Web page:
Press X to pay respe…who are we kidding they’re still great.

Something had to give on Serpents – either the shield needed to change (probably to “is always in cover”) or the points needed to go up, and I don’t particularly blame them for choosing the latter option, and they’ve honestly been fairly lenient – given the (surprising and highly relevant) cut to the cost of Twin Shuriken Catapults, I expect almost everyone running the current favoured loadout of Twin Shuriken Cannons and an underslung Shuriken Cannon to switch the underslung across to catapults, at which point the net effect of the changes is a mild decrease in killing power and a five point hike. Tragic.

Serpents are obviously still fine, and still deeply necessary if you intend to run infantry in any number – Craftworld infantry pretty much universally die to a stiff breeze, and aren’t as expendable as their cheap Drukari brethren. What the change does achieve, however, is giving them a healthy nudge away from being auto-picks over a number of other units in the codex, especially as several of those have gotten point cuts as well. Realistically, prior to this change any attempt at building out Wraithlords, Falcons, War Walkers or Vypers that were worth taking was a pointless exercise – there was always a better Wave Serpent build. More subtlety, the changed deployment rules also somewhat reduce their utility – one of their points of power before was their ability to transport up to four units (two min squads, two characters) and bring your drop count down by four, which no longer matters for getting the first turn.

I’m certainly not expecting my Serpents to go anywhere, but already on building out lists I have found myself at least considering ways of incorporating other options, and that’s honestly a healthy sign.

Verdict: Still good, likely to see other options a bit more.

Shining Spears

I played against Ynnari Shining Spears once. It was not an edifying experience, and I don’t think I’m alone in that opinion.

Also, you try having fun painting a finecast upgrade kit on mid nineties plastics.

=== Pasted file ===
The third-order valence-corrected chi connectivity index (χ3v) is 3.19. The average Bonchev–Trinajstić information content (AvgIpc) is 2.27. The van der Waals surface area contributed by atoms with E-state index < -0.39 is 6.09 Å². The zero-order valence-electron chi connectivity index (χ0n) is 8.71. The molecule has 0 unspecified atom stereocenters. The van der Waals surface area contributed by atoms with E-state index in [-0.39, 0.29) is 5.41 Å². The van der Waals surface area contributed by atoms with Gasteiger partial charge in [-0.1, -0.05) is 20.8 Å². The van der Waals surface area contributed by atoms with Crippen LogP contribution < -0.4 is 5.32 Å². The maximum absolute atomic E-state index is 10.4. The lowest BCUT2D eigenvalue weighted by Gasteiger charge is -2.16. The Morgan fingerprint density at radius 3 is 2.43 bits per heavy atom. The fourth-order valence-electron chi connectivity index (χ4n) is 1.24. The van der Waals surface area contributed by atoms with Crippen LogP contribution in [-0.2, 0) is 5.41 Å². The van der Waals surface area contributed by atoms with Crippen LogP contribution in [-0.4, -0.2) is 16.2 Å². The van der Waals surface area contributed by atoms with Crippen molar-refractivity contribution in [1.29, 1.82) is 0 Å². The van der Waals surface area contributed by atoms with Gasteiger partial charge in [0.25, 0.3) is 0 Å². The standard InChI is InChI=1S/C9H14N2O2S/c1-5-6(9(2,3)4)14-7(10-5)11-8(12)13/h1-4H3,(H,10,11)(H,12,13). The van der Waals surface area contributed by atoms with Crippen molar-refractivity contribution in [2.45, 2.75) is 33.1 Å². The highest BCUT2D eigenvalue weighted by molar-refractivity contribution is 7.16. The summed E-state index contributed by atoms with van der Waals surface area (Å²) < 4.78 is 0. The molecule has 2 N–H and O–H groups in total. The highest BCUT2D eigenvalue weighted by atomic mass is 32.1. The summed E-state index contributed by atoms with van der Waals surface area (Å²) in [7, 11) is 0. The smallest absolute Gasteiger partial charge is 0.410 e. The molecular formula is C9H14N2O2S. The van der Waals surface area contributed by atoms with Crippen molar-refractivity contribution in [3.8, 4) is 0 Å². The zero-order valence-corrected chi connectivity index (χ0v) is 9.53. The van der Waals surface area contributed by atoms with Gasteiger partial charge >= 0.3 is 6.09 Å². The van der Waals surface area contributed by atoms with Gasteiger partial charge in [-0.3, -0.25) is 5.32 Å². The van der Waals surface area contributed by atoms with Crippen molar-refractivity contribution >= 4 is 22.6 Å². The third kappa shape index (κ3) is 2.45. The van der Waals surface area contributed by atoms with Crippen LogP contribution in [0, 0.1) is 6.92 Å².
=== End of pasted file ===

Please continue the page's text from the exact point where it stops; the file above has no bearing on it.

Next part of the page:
Everyone knew this one was coming, and if anything it’s slightly surprising how restrained the change is. That might still be expectation whiplash (lots of the pre-embargo rumours about their points changes didn’t factor in the Twin Catapult change). Between this and the lack of changes to certain Drukari things that we’ll cover in a moment, GW seem very confident that they’ve given other armies a serious shot in the arm, as I don’t think this is going to hold Spears back that much in Ynnari builds – 27pts across their best unit is really not that much. It might mean you see mono-spear lists a bit more often, which is healthy as the failure cases for that are a bit higher, but I don’t expect this to stop Ynnari being one of the top armies (and honestly it seems like nothing short of their own heavily redesigned codex is going to manage that), and plenty of people were already running mono-spear lists.

It does, much like the Reaper nerf before it, probably discount them from being much use in non-Ynnari armies – they already weren’t seen much, and they tend to have the major problem in lists that don’t build around them that they add a vulnerable “attack surface” for popular mid-strength D2 weapons that many other top tier Craftworld units don’t have.

In summary then, if you were hoping to see Spears go away prepare to be disappointed, but at least take solace in getting slightly more satisfaction from wiping a unit.

Verdict: Still good in Ynnari, likely too expensive elsewhere.

The Ones that Got Away (With It)

Hemlock Wraithfighters

Hemlocks are probably fine, fight me.

I can understand the hatred for Hemlocks – they are undeniably extremely potent, and auto-hit weapons generate a unique kind of helplessness to play against. They’re also disproportionately good against Primaris Marines, a very popular and (till now) underpowered army.

Remain afraid, badly painted Imperial scum!